Sony reinvents Xperia at MWC, with a new hero product line and a focus on unlocked sales in the U.S. — and the company confirms that there are no plans for an Xperia Z6.
Sony's mobile division hasn't had the easiest time in the U.S. market. Xperia smartphones often arrived in the states months after their global launch, and a rapid release cycle for new models meant the U.S. was often out of step with the rest of the world.
That's just one pain point the firm is looking to address as it revamps its Xperia brand at Mobile World Congress. Sony's new Xperia X series draws a line under the past three years (and six generations) of Xperia flagships — with the goal of taking the best of the "Z" DNA forward into the new "X" brand. It's not quite a matter of of closing out one for the other, but you get the sense that the Xperia Z series might well be finished.
"We're not putting out a Z6 this year," Don Mesa, Sony's North American Senior Director of Marketing, told Android Central in Barcelona, "I think for us it's more about the design philosophy."
We're not putting out a Z6 this year.
"We knew that with this line we wanted to make sure that we had a certain philosophy when it comes to the form factor, what we're putting into the device, the camera, the battery. We wanted to make sure that it comes across not just on the surface, but from our engineers, too."
Mesa didn't explicitly state that the Z series is dead, and other publications have received somewhat vague statements. But in any event this year the focus is firmly on the new Xperia X line. In a clarifying statement, Sony Mobile confirmed that "there is currently no plan to launch the Xperia Z6 at this stage."
"[Xperia Z] had its own set of principles, its own philosophy. It doesn't mean that we said, 'let's toss this aside.' It's already set there. There's a reason why it's been successful. So it's more like we're creating a new philosophy. How we evolve with the Z, that will come in its due time."
In other words, although there are clear contrasts between X and Z lines, Sony isn't starting from scratch. And that's clear to see in the phones themselves.
"It came down to how people are using the phone. For X, for battery capacity, it's not as much as the Z. But how we manage the battery, that intelligence is what's important. So we want to put all our effort on managing the battery on the back end."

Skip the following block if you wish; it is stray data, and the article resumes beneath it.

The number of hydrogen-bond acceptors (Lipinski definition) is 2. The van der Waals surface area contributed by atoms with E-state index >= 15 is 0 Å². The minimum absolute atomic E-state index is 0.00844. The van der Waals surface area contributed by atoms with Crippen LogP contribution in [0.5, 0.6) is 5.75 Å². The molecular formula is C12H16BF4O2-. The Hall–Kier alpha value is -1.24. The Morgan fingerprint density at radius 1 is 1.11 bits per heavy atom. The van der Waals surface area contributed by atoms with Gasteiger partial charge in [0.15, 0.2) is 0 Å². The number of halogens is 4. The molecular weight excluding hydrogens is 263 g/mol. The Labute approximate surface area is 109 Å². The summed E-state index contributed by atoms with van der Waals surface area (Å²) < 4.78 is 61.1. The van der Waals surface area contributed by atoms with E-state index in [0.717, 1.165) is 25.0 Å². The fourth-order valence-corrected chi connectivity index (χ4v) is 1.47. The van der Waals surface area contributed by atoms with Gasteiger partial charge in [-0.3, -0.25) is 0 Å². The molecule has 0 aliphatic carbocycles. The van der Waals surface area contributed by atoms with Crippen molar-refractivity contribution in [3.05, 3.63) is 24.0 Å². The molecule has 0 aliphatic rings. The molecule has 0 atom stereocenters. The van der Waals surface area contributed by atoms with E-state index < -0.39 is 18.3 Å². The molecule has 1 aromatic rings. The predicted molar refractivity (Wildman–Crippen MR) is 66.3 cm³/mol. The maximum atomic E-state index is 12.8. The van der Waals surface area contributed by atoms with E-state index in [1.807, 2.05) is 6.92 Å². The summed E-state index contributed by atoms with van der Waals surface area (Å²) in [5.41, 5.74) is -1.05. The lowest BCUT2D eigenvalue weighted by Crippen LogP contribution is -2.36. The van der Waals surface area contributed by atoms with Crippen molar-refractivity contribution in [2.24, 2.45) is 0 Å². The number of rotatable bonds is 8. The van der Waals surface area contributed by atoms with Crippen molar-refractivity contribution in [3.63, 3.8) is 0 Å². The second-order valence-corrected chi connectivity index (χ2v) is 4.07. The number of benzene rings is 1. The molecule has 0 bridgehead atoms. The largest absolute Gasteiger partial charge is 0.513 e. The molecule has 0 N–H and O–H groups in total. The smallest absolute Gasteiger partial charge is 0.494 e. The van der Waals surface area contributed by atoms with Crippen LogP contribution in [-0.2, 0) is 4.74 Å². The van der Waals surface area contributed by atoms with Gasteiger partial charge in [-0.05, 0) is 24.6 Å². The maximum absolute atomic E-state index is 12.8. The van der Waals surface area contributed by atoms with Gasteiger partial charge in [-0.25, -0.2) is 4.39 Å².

Whereas the Z series had been made up of phones with a variety of screen sizes — from the smaller "Compact" models up to the enormous Xperia Z Ultra, all three Xperia X phones have 5-inch screens. The move reflects what Sony believes is the sweet spot for one-handed use, but that doesn't mean it's giving up on bigger phones altogether.
As we evolve from this line we want to at least start fresh, help people understand why we're setting our standards here.
"I think it really comes down to preferences," Mesa told us. "For us, as it with this line, this is what we saw as important. It doesn't mean that [larger sizes are] no longer useful. As we evolve from this line we want to at least start fresh, help people understand why we're setting our standards here. And once this gets solidified, then we'll start looking at where do we evolve."
The "fresh start" for Xperia smartphones comes with a renewed focus on the U.S. market, particularly with unlocked sales. It's a new chapter for Sony, Mesa says, as the company prepares to release the Xperia X this summer in traditional strongholds like Europe, as well as the U.S.
"The priority we wanted for this year was, first of all, to announce announce these products. But also to launch all these models — all these colors, all these accessories — at the same time as global."
The unlocked market was our best opportunity.
While carrier partnerships aren't being ruled out, it's clear that the unlocked market — an area of growing importance in the U.S. — is Sony's main focus for the X series at launch. And Mesa says Sony's existing retail partnerships will play an important role in getting its new phones in front of shoppers. "As we made the decision that we want to launch all of these products [in North America], the unlocked market was our best opportunity," he says, "And we have great relationships with our retail partners like Best Buy and Amazon."
The Xperia X series represents a bold change in direction Sony, placing what Mesa calls the "super-mid" Xperia X at the heart of the lineup, supported by the X Performance for those who demand more horsepower for games and other demanding tasks. What's more, doubling down on the U.S. market means more people will have the opportunity to see it these new phones.
"You're very active on it, and you need something that's going to keep up with you. That's where we think our phones fit in very well. And we think the intelligence part will make your life easier."